The structuring of QRIS ratings can also de-prioritize the significance of DLL indicators even when such indicators are present. Seventeen states use a “building block” approach to award higher ratings; quality indicators must be fully met at one level before a provider can apply to earn the next highest rating level. Some states only offer credit for these DLL indicators at higher levels, such that DLL practices are not a foundational concern in QRIS ratings. Moreover, these DLL indicators often exist (at best) as a few scattered among many others. In some QRIS, a program can receive high ratings even if it fails to earn any DLL-related points.
Beyond indicators, there are other challenges to building equitable QRIS for DLLs. In general, getting providers to participate in QRIS presents a major issue. Provider participation levels, which vary considerably and are relatively low in many states, often correspond to the degree that state policies mandate participation for certain providers. States strive to incentivize participation through various means, but the bureaucratic process remains costly to providers in terms of both time and money.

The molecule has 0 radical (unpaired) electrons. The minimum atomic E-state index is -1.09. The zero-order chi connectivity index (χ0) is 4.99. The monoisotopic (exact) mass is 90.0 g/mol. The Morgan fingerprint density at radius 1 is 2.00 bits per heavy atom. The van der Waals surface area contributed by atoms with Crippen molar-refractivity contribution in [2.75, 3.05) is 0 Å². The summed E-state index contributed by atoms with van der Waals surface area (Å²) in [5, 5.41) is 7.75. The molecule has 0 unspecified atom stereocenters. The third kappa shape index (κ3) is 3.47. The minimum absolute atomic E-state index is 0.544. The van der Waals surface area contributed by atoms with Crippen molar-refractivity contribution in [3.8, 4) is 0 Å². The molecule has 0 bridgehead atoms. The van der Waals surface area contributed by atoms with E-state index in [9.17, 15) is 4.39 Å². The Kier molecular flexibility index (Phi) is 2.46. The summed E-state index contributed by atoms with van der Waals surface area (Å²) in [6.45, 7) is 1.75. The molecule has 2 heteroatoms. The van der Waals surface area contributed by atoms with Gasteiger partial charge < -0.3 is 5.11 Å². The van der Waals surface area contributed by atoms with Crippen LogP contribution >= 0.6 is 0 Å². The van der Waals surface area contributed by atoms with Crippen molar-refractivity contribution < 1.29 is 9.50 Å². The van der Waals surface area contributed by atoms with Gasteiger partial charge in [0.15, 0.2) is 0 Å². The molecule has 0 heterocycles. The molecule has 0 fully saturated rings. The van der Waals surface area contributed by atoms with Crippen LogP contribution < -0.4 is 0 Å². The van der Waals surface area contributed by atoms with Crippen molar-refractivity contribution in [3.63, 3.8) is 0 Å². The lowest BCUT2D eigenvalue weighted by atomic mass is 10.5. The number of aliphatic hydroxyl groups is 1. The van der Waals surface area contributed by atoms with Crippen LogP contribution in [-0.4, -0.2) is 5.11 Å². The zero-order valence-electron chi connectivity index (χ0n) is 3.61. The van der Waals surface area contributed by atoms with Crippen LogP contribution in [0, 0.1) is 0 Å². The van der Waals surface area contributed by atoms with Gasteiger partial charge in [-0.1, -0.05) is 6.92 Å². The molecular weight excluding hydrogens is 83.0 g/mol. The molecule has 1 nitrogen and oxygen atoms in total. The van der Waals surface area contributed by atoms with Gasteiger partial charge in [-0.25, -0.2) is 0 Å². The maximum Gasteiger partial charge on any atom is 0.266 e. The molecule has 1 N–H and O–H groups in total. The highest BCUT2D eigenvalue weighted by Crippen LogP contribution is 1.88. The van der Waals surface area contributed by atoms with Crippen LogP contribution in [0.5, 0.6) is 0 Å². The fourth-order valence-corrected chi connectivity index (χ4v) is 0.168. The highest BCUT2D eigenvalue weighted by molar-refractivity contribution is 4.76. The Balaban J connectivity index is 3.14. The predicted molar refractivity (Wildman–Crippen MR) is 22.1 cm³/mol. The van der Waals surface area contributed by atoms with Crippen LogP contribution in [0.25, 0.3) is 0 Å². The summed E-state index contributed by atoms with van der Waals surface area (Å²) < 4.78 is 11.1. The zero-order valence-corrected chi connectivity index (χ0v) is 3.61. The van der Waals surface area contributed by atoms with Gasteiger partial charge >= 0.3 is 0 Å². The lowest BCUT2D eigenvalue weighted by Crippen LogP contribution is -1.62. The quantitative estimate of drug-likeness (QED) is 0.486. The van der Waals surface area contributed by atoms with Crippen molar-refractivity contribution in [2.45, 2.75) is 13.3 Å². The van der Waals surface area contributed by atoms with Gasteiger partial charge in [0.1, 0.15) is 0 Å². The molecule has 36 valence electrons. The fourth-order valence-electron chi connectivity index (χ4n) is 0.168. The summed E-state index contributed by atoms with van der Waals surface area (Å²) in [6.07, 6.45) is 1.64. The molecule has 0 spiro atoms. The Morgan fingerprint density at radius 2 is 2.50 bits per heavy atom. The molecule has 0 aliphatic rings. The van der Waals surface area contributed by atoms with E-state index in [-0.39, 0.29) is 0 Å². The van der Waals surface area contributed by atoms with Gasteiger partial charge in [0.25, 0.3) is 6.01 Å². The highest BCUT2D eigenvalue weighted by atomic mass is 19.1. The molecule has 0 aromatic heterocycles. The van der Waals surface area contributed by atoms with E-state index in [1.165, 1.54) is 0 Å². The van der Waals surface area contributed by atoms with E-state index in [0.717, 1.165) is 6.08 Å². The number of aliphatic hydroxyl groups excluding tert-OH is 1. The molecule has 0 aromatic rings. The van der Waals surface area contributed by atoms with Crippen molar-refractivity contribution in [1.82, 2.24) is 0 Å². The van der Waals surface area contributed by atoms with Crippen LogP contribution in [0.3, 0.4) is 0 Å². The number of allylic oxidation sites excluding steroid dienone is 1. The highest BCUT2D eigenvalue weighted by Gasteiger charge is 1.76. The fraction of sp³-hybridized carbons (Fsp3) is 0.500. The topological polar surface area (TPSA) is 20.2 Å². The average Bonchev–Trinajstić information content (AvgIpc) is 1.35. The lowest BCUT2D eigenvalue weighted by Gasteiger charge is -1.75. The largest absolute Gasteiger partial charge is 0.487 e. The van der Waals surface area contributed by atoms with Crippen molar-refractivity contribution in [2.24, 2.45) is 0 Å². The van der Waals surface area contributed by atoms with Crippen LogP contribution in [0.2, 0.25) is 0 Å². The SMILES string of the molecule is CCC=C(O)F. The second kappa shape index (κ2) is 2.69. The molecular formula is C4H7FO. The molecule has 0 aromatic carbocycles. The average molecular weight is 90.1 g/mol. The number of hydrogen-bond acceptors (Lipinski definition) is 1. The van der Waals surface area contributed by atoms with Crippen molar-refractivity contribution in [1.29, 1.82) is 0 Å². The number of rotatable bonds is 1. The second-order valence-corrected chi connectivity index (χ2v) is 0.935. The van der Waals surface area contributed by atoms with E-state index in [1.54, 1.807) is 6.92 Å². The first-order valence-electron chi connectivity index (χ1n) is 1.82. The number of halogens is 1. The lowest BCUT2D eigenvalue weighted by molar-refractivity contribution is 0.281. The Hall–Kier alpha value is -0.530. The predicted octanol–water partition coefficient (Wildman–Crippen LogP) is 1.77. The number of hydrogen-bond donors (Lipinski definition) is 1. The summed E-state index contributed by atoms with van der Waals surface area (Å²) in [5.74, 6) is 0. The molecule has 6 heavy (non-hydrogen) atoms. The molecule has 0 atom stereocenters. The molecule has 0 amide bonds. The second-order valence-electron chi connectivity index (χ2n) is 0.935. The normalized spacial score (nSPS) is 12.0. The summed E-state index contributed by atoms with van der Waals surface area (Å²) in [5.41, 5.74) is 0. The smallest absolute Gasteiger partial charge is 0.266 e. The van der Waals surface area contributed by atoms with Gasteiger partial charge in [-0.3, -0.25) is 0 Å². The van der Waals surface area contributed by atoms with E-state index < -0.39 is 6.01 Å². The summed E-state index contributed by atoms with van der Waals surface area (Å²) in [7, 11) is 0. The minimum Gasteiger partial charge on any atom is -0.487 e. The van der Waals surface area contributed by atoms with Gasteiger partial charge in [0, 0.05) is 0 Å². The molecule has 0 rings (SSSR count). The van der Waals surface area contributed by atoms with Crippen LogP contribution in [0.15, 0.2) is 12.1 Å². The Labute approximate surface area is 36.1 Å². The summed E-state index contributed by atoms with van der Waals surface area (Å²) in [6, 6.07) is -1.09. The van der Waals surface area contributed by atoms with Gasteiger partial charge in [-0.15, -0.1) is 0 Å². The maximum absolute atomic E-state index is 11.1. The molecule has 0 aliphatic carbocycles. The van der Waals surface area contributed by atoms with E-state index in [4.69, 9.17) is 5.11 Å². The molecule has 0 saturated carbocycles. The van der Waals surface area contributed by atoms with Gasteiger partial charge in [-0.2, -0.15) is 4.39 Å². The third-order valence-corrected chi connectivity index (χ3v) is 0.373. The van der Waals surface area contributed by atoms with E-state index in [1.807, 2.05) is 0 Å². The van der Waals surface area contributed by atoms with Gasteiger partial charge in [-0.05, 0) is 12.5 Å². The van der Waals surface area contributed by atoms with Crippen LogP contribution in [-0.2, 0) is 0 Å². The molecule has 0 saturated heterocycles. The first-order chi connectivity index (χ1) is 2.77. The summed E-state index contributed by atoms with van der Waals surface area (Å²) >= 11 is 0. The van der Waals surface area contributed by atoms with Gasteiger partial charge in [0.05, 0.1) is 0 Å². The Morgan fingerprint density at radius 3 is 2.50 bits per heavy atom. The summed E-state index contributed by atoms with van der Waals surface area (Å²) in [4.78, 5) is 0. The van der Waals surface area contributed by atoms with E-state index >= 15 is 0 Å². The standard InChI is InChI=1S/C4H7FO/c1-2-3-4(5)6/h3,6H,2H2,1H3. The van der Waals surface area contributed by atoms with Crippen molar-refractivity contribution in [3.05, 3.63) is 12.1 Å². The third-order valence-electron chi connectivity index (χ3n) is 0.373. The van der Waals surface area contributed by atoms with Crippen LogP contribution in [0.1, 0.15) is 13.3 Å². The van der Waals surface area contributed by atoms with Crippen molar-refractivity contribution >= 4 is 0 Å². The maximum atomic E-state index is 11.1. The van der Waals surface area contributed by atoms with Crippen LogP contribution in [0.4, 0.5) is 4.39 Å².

For immigrant and linguistically diverse providers—ones that disproportionately serve DLLs—QRIS participation often comes with extra burdens. For example, these providers may have limited English proficiency themselves and/or lack familiarity with U.S. business procedures and formal jargon. They can also face additional costs for translating materials for submission to state officials for evaluation, such as parent handbooks. To foster equitable QRIS, states must recognize these additional strains and proactively partner with diverse providers serving DLLs, offering additional technical assistance.
In addition, since one of the main goals of states’ QRIS is to facilitate parent awareness of ECE quality, states should pay attention to how truly accessible this data is for non-English-speaking families. Most critically, translation of states’ online platforms to communicate QRIS ratings and other documents is severely lacking. According to Char Goodreau, senior technical assistance specialist with the National Center on Early Childhood Quality Assurance, several states rely on Google Translate. Although better than nothing, this approach does not consistently and reliably convert all information. Some states have translated and posted key documents while others have relatively little to no translated materials online. “Translation is not only expensive but there are often limits on which documents can legally be translated,” Goodreau said, referring to copyright issues.